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Counting polar bears

The Story


It's not as easy as 1, 2, 3. Charged with deciding how many polar bears can be killed in the territory, Nunavut's wildlife board first has to know just how many of them are out there. But the two groups advising the board - biologists and Inuit elders - don't agree. In this 2007 CBC-TV report, longtime polar bear researcher Ian Stirling advises caution, due to declining numbers and the current unsustainable harvest. But Inuit elders in the Kivalliq region want to boost the quota, saying they're seeing more bears than ever.

Medium: Television
Program: The National
Broadcast Date: June 15, 2007
Guest: Ian Stirling
Reporter: John Main
Duration: 8:39

Did You know?


• In September 2007 the Nunavut Wildlife Management Board rendered its decision. For the Kivalliq region in western Hudson Bay, they reduced the number of polar bears allowed to be hunted from 56 to 38. The territory's environment minister, Patterk Netser, told CBC News the decision was based on both Inuit knowledge and western science.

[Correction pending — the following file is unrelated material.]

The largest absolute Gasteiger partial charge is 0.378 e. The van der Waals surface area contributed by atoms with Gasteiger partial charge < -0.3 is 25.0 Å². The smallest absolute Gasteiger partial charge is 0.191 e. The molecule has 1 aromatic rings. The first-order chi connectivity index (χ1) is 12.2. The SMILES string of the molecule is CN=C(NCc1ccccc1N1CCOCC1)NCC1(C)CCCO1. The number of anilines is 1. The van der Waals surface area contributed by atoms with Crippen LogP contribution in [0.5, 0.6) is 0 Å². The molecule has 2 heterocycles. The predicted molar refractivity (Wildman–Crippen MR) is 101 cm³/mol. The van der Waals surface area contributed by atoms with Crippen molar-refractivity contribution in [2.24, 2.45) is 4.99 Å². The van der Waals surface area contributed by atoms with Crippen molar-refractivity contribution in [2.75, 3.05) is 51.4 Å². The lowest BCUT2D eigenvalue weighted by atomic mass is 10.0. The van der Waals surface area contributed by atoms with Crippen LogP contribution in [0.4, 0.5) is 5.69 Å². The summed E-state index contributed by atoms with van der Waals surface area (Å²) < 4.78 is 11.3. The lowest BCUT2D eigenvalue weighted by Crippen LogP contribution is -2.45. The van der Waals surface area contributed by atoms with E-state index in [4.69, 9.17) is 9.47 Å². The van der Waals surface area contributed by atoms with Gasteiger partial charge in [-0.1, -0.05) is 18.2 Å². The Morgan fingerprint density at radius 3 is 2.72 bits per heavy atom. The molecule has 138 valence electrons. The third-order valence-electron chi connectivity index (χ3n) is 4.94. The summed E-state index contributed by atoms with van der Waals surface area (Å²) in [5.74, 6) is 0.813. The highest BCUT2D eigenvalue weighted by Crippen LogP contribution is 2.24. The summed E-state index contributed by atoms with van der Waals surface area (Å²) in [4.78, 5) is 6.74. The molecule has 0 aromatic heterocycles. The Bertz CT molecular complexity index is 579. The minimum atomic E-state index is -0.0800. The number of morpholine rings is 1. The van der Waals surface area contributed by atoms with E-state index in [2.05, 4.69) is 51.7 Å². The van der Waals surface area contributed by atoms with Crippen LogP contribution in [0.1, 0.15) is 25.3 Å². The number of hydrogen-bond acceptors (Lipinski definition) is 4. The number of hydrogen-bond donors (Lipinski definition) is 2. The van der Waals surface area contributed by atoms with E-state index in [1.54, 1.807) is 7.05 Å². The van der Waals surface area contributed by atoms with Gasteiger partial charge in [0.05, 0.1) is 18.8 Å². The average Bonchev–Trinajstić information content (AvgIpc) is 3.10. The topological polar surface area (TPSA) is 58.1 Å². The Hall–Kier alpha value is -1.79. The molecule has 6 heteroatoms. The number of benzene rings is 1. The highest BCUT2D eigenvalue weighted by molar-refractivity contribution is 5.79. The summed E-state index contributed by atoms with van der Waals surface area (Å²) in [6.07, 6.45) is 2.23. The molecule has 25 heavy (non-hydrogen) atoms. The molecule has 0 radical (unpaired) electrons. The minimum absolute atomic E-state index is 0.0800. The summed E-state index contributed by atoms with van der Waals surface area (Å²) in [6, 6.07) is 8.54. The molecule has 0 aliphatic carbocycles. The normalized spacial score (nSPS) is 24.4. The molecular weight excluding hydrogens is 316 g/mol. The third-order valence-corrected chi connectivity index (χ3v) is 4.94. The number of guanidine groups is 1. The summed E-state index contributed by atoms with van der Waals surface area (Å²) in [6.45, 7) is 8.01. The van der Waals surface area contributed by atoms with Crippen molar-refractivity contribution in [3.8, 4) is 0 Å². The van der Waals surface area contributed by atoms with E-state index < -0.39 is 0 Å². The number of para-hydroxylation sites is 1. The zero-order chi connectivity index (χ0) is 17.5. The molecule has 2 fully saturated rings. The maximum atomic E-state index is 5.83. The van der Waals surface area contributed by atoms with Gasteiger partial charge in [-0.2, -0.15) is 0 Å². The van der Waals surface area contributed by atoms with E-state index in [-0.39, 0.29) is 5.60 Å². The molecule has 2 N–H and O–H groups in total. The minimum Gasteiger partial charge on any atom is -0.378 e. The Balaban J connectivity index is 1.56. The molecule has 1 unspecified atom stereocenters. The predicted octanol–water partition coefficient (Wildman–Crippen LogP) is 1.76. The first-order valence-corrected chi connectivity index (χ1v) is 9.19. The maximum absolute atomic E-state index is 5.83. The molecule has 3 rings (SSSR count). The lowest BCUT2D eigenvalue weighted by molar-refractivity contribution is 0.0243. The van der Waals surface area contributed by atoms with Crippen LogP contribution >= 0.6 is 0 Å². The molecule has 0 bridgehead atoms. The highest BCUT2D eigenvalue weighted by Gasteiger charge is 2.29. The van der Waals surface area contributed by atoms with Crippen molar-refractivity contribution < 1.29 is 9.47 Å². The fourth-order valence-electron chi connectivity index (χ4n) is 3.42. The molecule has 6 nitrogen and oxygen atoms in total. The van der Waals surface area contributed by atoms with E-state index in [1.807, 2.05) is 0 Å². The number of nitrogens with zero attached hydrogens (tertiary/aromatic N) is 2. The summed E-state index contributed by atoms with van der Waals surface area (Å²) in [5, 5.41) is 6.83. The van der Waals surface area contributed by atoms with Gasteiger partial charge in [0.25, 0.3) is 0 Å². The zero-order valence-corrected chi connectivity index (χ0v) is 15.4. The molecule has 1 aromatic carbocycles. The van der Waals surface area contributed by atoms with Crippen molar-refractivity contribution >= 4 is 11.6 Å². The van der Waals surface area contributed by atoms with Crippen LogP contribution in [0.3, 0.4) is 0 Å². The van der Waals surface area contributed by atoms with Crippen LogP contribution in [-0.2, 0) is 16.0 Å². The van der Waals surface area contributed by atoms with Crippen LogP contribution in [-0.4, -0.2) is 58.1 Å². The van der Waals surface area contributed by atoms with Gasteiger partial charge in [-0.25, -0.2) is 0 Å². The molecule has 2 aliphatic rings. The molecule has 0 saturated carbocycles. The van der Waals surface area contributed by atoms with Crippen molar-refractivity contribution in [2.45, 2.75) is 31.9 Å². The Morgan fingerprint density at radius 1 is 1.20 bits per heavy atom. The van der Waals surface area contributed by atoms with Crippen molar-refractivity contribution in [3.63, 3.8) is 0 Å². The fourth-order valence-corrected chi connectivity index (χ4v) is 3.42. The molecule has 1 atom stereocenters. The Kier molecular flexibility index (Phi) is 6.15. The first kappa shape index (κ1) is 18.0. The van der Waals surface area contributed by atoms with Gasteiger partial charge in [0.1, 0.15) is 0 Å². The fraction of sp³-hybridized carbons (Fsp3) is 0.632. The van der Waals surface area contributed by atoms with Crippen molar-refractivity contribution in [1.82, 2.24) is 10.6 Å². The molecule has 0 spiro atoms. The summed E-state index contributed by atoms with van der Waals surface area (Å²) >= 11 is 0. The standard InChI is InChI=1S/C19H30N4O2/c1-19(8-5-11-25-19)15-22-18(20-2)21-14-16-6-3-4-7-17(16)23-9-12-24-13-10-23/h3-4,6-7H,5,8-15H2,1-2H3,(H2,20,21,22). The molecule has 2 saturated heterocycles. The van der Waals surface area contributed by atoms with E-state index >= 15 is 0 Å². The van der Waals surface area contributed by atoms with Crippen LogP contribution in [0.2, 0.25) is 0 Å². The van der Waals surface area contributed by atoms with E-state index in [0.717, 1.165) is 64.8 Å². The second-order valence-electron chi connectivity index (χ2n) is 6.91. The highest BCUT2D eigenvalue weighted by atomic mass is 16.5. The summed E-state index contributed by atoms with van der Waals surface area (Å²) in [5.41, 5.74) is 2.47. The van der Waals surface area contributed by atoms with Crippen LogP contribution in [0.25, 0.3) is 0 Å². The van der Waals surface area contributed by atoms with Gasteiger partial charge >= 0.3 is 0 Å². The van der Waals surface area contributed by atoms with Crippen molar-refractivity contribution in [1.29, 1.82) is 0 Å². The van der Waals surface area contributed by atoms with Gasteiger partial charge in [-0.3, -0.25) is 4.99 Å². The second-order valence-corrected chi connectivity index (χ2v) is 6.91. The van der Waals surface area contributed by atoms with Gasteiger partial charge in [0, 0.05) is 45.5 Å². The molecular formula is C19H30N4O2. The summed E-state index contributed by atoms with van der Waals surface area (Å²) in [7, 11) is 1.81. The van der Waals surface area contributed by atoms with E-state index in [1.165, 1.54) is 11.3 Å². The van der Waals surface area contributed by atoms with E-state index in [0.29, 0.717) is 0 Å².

• The following year, 2008, the Nunavut Wildlife Management Board slashed the polar bear quota for Kivalliq to just eight, from 38. Taking issue with how the polar bear population was calculated, the Kivalliq Wildlife Board disputed the decision and notified the territorial government that it would disregard the eight-bear quota and issue 38 hunting tags.

• In the Baffin Bay region of Nunavut, the polar bear quota for 2008 remained stable at 105. According to CBC News, the territorial government was concerned about overhunting and favoured a cut to 64 bears. But hunters' objections and the long wait for a decision compelled Environment Minister Olayuk Akesuk to maintain the same quota.

 

 


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